The disentangling of this and other simulated datasets is performed here with velocities bound to a sinusoidal pulsation, which was also assumed in the creation of the data. This is done by formally assuming that the velocity obeys a circular motion. The ratio of the true amplitude of the velocity chosen for the simulation and its disentangled value gives a mean value of the projection factor p for a particular combination of the broadening functions. The values of pulsational velocities which give the best fit of the mean disentangled profile with the individual input profiles are also calculated and they reveal that the projection factor is slightly phasedependent. However, the differences are very small  in the particular case shown in Fig. 1 the free radial velocity is about 0.62 km s^{1} (i.e. nearly 1%) higher than the harmonic one at their extremes and about 0.47 km s^{1} lower at medium (nonzero) values of velocity. The profiles reconstructed with both velocities are drawn in Fig. 1 by the thin lines, but they are not distinguishable within the precision of the graphics. We thus neglect these differences which are of the order of the precision of the computation and we give the mean values of projection factors only for several combinations of broadening functions used for the simulation ( , k=0,1) and the disentangling ( , ) and the velocityamplitude to linewidth ratios in Table 1.
Table 1: Projection factors for simulated lineprofiles.
It can be seen from these results that for lines broader than their Doppler shift ( ) the standard disentangling (with ) yields pfactors agreeing within the numerical errors (which are of the order 10^{3} here) with the moment method of the radialvelocity measurement, i.e. or for lines with unit ( ) or zero ( ) limb darkening. For lines with intrinsic widths smaller than the pulsationally induced shifts and asymmetries, the standard disentangling is more sensitive to the position of the deeper parts of the profile and the pfactor decreases slightly closer to the value 1. The disentangling with the proper limbdarkening in the line (i.e. for and for ) has p=1, it means that it directly provides the pulsational velocities and it is desirable to use it for the BaadeWesselink calibration. The use of improper broadening functions (i.e. for or vice versa), however, results in an error of about 10% in radial velocity. We thus need either to find the proper limb darkening across the lineprofiles from detailed model atmospheres, or to distinguish which model fits the observed lineprofiles better.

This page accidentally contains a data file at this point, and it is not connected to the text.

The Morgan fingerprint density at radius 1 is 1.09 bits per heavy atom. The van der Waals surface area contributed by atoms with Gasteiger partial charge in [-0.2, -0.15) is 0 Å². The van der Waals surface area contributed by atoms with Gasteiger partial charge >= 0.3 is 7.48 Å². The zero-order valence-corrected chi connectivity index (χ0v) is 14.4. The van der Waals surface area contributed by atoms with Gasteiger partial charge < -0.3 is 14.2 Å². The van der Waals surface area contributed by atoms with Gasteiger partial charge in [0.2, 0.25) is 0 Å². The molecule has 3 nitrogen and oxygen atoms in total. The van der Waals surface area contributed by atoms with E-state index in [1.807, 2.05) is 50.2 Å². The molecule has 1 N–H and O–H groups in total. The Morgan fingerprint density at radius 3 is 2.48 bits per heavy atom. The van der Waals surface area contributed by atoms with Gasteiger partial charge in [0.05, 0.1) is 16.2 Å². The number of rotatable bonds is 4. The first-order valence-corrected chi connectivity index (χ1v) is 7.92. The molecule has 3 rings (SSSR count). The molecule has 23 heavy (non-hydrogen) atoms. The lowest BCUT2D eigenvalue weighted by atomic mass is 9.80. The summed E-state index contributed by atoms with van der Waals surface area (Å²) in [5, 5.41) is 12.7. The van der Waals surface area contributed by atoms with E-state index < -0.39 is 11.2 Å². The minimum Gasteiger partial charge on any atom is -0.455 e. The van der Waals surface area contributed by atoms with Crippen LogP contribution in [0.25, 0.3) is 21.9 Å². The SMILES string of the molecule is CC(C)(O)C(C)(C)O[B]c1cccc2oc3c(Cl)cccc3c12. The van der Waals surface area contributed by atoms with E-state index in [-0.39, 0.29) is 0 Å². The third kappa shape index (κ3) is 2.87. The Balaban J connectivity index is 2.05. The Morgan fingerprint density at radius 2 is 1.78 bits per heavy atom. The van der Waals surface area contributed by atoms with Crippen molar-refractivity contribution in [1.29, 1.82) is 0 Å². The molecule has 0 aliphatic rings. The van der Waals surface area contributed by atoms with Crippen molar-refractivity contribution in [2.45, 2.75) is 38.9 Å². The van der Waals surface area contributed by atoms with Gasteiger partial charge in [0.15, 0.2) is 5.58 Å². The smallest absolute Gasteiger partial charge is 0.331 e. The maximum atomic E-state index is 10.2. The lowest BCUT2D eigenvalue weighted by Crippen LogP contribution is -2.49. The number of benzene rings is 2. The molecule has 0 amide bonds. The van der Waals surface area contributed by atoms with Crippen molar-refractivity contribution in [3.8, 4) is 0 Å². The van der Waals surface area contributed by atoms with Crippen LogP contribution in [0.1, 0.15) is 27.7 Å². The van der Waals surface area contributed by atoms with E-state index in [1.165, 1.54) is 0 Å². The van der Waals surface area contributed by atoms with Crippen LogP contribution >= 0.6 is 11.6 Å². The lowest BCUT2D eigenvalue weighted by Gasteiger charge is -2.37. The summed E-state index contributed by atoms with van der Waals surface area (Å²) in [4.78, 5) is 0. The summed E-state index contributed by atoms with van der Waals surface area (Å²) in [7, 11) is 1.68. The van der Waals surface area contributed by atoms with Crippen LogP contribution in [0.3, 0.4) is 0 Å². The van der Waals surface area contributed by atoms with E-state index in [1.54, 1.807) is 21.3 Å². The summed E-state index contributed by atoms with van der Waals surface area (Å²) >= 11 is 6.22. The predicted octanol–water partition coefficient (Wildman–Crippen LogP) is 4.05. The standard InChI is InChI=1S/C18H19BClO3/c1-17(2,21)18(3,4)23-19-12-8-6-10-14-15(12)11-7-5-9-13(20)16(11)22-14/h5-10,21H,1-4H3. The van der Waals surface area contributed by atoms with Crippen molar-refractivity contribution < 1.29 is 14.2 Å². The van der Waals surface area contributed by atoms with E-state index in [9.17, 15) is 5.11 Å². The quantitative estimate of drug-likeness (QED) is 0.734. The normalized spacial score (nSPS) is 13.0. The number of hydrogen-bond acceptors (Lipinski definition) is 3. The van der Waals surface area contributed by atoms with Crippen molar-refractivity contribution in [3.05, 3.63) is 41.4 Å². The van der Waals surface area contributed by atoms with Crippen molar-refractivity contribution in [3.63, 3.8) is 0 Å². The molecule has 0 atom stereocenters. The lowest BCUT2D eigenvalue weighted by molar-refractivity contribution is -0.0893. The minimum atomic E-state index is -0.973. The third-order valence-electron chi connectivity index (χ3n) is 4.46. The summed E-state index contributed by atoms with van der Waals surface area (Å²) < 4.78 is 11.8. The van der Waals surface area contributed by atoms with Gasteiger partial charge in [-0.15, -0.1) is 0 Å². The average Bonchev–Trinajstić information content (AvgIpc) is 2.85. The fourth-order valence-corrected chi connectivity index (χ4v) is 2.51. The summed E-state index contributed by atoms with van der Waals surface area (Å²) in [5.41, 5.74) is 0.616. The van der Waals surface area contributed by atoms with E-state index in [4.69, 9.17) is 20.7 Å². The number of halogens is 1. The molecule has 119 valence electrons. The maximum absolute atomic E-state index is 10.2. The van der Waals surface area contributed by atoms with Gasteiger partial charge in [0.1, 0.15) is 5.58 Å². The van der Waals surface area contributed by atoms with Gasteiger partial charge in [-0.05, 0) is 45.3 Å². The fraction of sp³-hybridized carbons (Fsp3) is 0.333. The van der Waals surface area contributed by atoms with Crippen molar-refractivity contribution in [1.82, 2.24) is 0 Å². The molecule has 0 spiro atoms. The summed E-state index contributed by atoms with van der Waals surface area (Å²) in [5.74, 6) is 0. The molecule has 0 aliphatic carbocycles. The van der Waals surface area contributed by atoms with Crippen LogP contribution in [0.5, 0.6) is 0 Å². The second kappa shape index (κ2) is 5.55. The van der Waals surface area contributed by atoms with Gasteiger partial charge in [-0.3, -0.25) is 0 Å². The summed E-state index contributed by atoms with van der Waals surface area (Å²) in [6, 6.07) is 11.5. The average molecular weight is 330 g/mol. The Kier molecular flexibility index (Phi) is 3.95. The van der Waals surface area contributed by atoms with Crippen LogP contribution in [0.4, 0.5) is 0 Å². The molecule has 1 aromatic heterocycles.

3 Disentangling of the observed spectra
To test the disentangling of pulsations on real data we started spectroscopic observations of Cep using the 700mm camera of the spectrograph in the Coudé focus of the Ondrejov 2m telescope equipped with LN2cooled SITe CCD detector ST005A ( 15m pixels). Sixty nine mediumresolution spectra ( ) with a linear dispersion of 17 Å/mm (0.25 Å/pix) in H region (62506770 Å) obtained between August 19, 2008 and April 16, 2009 (mostly by Slechta) are used in this study. See online Tables 3 or 4 for the journal of observations.
The spectra were reduced in IRAF^{} using the standard packages ccdproc, doslit and rv (for more details of the processing see Skoda & Slechta 2002).
The spectral region around the Hline contains many atmospheric watervapour lines which complicate the measurement of stellar spectra by standard methods (cf., e.g., Kiss & Vinkó 2000). However, Fourier disentangling with variable line strengths is not only suitable to remove the telluric lines (cf. Hadrava 1997, 2004a,b, 2006a), but at the same time it enables one to use them for an additional check or correction of the wavelength scale similarly to their use in classical methods (cf., e.g., Butler & Bell 1997). As the first step of the disentangling we chose the spectral region 65116521 Å sampled in 1024 bins (i.e. with a step in radial velocity of 0.45 km s^{1} per bin) to find the linestrength coefficients for the telluric lines. The Doppler shifts of the telluric lines with respect to the heliocentric wavelengthscale were calculated in the Keplerian approximation of the annual motion which is provided by the PREKORcode from the coordinates of the target star (cf. Hadrava 2004b) and the telluric lines were disentangled by the standard disentangling using the broadening function . The stellar lines in this region were disentangled as a superposition of two systems of lines using with free radial velocities and each one with its own free linestrength factors. To avoid uncertainties in low Fourier modes, which could cause anticorrelated distortions of the stellar and telluric component continua, we used disentangling constrained by a template (cf. Hadrava 2006b) for the telluric lines. The template had been calculated by disentangling spectra of the star 68u Her (i.e. spectroscopic binary HD 156633, also taken with the Ondrejov 2 mtelescope), which gives a telluric spectrum with a satisfactorily flat continuum. The differences between the prescribed annual motion of the telluric lines and the radial velocities of these lines disentangled as the best fits of individual exposures were then used as corrections of the wavelength scale in the preparation of spectral regions for subsequent disentangling of the stellar lines. Owing to application of a method of enhanced precision (Hadrava 2009), these corrections were found with subpixel resolution. These wavelength corrections can be applied to exposures with sufficiently strong telluric lines only. In our case, the depth of telluric lines in exposures where they are weakest is about one half of their mean depth, so that the correction could be applied to all exposures.